Dick Polman

Dick Polman

Donald Trump has dumped all his macho stump rhetoric about China and morphed into a wimp. Since he probably never believed what he spouted in 2016, and it was all just performance art, his 2017 obsequity on Chinese soil is surely a shock to absolutely nobody.

Lest we forget, Trump has been in Asia this week while the Republicans back home have been busy sifting the ashes of the 2017 elections and gauging the weight of his political baggage. The best way to assess his overseas performance is to behold his Chinese flip-flop, because it illustrates anew that this guy believes in nothing beyond whatever he can muster for cheap thrills.

As a candidate, one of his cheapest thrills—which titillated his acolytes because he sounded so tough—was his rhetorical evisceration of China. (Alec Baldwin mimicked it beautifully, drawing out Trump’s pejorative pronunciation of “Jjjjyyna.”) According to Trump on the stump, China was “ripping us off” on trade. He said, “We can’t continue to allow China to rape our country, and that’s what they’re doing.” China, the rapist nation, was our “economic enemy, because they have taken advantage of us like nobody in history.” China tries to “lie, cheat, and steal” and engineer “the greatest theft in the history of the world.”

But it’s a whole different story now that he’s face to face with Chinese leaders in Beijing. Big surprise, the bully caved.

All of a sudden, China is not an enemy rapist that has lied and cheated its way to an advantageous trade imbalance that has actually grown since Trump took office. This week, he declared: “I don’t blame China. After all, who can blame a country for being able to take advantage of another country to the benefit of its citizens? I give China great credit.”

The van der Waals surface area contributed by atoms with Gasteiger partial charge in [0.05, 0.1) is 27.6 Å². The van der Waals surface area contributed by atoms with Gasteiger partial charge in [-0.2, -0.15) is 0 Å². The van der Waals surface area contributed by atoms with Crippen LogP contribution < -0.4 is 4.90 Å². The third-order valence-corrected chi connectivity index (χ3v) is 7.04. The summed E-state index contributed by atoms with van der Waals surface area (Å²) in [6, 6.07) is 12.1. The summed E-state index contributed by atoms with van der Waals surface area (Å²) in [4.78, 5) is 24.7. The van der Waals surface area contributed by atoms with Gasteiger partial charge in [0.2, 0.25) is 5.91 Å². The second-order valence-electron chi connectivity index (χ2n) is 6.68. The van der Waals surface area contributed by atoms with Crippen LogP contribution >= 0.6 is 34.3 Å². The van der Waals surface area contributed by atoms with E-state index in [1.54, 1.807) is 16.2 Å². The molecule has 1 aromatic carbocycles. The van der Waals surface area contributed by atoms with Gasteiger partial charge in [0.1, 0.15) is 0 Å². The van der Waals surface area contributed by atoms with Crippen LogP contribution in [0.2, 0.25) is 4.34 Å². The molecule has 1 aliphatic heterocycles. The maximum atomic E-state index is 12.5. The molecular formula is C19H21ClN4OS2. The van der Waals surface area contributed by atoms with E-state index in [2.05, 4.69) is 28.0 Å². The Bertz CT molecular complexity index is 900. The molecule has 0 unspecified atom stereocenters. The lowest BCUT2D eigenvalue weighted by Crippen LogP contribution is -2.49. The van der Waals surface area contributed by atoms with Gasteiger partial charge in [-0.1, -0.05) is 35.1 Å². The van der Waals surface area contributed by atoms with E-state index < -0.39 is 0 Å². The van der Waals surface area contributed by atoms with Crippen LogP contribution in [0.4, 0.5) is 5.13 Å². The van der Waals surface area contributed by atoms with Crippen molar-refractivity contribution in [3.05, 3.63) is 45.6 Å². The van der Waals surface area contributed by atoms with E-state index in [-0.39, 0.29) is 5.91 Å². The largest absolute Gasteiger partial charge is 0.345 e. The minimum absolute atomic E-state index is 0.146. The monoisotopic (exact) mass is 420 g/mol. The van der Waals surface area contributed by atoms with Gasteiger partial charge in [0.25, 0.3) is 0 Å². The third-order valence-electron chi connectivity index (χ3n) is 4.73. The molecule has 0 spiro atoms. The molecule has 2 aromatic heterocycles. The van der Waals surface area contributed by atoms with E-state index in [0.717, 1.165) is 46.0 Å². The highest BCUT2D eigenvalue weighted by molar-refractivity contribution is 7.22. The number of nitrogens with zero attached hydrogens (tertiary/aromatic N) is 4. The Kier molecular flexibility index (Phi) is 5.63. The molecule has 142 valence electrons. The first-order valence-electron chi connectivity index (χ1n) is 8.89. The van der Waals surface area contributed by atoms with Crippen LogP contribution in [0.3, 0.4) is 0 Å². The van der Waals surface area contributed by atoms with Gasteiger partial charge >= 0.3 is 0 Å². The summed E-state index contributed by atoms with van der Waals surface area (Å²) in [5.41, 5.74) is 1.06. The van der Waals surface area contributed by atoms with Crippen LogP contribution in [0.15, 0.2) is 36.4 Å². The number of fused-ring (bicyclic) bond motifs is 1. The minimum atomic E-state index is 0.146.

So much for his promise of “America First.” But will members of his 35 percent constituency view his flip-flop as a betrayal of his get-tough rhetoric? Doubtful. Very few Trumpkins are likely to remember what he said a year ago or will bother to contrast it with what he says now, especially in the foreign policy realm. As always, an oblivious fan base is his friend.

Nor will they care about his latest insult to American First Amendment values. Fine. The rest of us do care.

It has been a tradition, since the Bill Clinton era, that when a president travels to China and holds a joint press conference, the press gets to ask questions. President Obama’s press secretary told Chinese leaders that Obama wouldn’t show up unless there was Q&A, and the Chinese backed down.

But not this time, folks. This time, the Chinese leaders insisted as always that the press should sit silent. And the current president, who’s no fan of press freedom anyway, promptly went belly up. In the words of mouthpiece Sarah Huckabee Sanders, “It was at the Chinese insistence there were no questions today.”

Imagine what Republicans (and reality star Trump) would’ve said if Obama had ever bowed to “Chinese insistence.” But bellicose talk and belly-up behavior has typified much of Trump’s first year. Yes, his authoritarian impulses and self-dealings have damaged our democracy. But as evidenced by the Chinese episode, and as a perceptive Canadian political analyst points out, “He talks like a strongman. He is, in practice, a weak man.”

And for that, ironically, we should breathe a measure of relief.

Dick Polman is the national political columnist at NewsWorks/WHYY in Philadelphia (newsworks.org/polman) and a “Writer in Residence” at the University of Pennsylvania. Email him at dickpolman7@gmail.com.

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